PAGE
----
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The City Club of Cleveland

Cleveland, Ohio
Remarks prepared for delivery by
Secretary Mel Martinez

Thursday, May 31, 2001

Thank you for that very generous introduction� and thank you all for such a warm welcome. I am pleased to be making my first official visit to the city of Cleveland and glad to pay tribute to the accomplishments of mayor white and the people of this city, who have made a renewed Cleveland such a great place to live, work, and raise a family.

Of course, I could not come to Cleveland without saluting the Indians. For 100 years, whether they were playing in League Park, Cleveland Stadium or Jacobs Field, the tribe has brought a lot of joy to Ohio baseball fans. So congratulations to the team during its centennial celebration. And I have to single out Jim Thome for becoming the team's career home run leader two nights ago.

I want to take a moment to recognize one of our many partners at the Department of Housing and Urban Development: the Stark Metropolitan Housing Authority in nearby Canton, Ohio.

In November of last year, the Stark Metropolitan Housing Authority won the Ohio governor's award for excellence in energy efficiency. They undertook an energy conservation program that included replacing 1,700 older refrigerators with models consuming just half the energy. In doing so, they slashed their yearly energy bills by nearly $92,000.

By the way, Maytag produced these new units as part of a HUD-Department of Energy effort to encourage the industry to design and produce more efficient refrigerators.

Congratulations to Executive Director Amanda S. Fletcher and her entire staff on their achievement. It illustrates the good that we can accomplish when we put our ingenuity to work seeking new solutions to old problems - which happens to be the very theme I plan to speak about this afternoon.

And it is important as HUD Secretary to focus on the nation's energy crunch, because when the nation is facing an energy shortage, our urban centers are the first to feel the squeeze.

The fact is, America faces the most serious energy shortage since the oil crisis of the 1970s introduced us to gas lines and fuel rationing.

And anyone who looks at the facts would have to agree - just notice the rolling blackouts in California, the power shortages in Washington State, high natural gas prices on the East Coast, and the rising prices at gasoline pumps most everywhere.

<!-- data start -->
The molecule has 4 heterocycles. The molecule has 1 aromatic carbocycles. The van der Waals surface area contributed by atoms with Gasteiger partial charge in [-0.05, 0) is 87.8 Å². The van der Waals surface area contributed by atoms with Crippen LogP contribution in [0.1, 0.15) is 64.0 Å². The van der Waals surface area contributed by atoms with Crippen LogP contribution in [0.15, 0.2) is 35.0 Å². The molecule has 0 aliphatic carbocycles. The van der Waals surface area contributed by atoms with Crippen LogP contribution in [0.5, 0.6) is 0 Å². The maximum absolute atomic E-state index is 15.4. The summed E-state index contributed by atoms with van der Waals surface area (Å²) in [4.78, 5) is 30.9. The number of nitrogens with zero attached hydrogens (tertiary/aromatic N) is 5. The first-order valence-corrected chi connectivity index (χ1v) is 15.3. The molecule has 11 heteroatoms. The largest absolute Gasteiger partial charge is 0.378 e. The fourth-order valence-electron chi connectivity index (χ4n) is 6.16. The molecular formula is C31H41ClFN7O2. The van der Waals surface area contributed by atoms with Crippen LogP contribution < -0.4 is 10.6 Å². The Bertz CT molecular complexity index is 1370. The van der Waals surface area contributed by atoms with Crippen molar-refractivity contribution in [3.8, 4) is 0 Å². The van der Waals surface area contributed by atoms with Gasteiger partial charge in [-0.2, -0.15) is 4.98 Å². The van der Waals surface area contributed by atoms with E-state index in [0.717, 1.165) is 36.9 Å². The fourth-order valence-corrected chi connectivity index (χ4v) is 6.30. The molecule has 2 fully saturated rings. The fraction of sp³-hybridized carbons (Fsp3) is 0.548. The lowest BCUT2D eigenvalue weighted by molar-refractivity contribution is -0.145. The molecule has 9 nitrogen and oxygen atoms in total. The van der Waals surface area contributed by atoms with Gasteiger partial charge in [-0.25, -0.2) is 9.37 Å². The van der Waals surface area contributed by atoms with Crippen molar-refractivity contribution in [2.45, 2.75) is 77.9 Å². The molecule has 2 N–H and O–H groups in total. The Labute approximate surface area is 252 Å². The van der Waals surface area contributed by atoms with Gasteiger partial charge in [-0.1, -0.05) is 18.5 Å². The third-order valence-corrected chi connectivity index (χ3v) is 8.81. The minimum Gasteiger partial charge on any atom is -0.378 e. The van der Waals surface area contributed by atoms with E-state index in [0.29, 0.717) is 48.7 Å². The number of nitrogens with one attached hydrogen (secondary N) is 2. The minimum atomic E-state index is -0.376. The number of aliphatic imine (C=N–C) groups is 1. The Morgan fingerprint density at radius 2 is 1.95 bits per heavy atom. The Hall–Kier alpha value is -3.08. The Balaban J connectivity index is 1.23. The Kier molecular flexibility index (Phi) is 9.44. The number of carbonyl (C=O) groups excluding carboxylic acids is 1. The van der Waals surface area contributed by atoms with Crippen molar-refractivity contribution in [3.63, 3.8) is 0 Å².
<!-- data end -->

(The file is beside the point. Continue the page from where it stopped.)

After two decades of falling steadily, the energy bill for an average family has skyrocketed 25 percent since 1998. What is already a hardship for many could become an impossible burden in the future.

Maybe most frustrating is that today's energy crisis could have been avoided. It has been a long time in coming, and the warning signs were obvious to anybody who took the time to look. The problem is not a lack of natural resources, because our nation is blessed with resources in abundance. The problem, very simply, has been a lack of leadership.

For the past decade, Washington stood by and watched as America's energy needs mounted. Decision makers did nothing to help increase the energy supply. They restricted efforts to increase oil exploration and production. They made it harder to meet demand by choking energy producers with regulations. They ignored potential new energy sources and turned their backs on nuclear energy and the clean, affordable power it offers.

The results of those policies are now apparent.

Even as energy demand has risen in this country over the past decade, oil production has not kept pace. Since 1980, the number of American refineries has been cut in half. Not a single new refinery has been built in more than 25 years. The government has reinterpreted regulations in such a way that existing refineries cannot expand their capacity.

Natural gas production is equally constrained. This nation has vast, untapped supplies of natural gas, but some 40 percent of those potential resources are found on federal lands, either closed to exploration or under severe restrictions.

And even if we could access them, we would have trouble transporting them - today's pipeline system is barely adequate for meeting even current demand.

The picture is no better for the electricity we need to keep our homes lit and our office computers running.

The Department of Energy estimates that electricity demand will increase 45 percent over the next 20 years. That will require 1,300 new power plants, or about 65 a year. It has been more than a decade since we added that much power. We also have not upgraded the aging power grid that moves electricity from producers to consumers.

Nuclear power is safe, clean, and inexpensive. But Washington has done nothing to ensure that it remains a viable source of energy. Since 1979, not one nuclear power plant permit has been granted, and many of today's plants are expected to die off once their permits expire over the next 15 years.

My aim in pointing this out is not to be a prophet of doom and gloom, but simply to present the facts. America has a serious energy shortage - one that has been years in the making, predating the Department of Energy itself.

I am proud that just a few months into his term, President Bush has put together a comprehensive, long-term plan to address this serious problem.

As the President said in St. Paul two weeks ago, when he unveiled the administration's new energy strategy, "to protect the environment, to meet our growing energy needs, to improve our quality of life, America needs an energy plan that faces up to our energy challenges and meets them."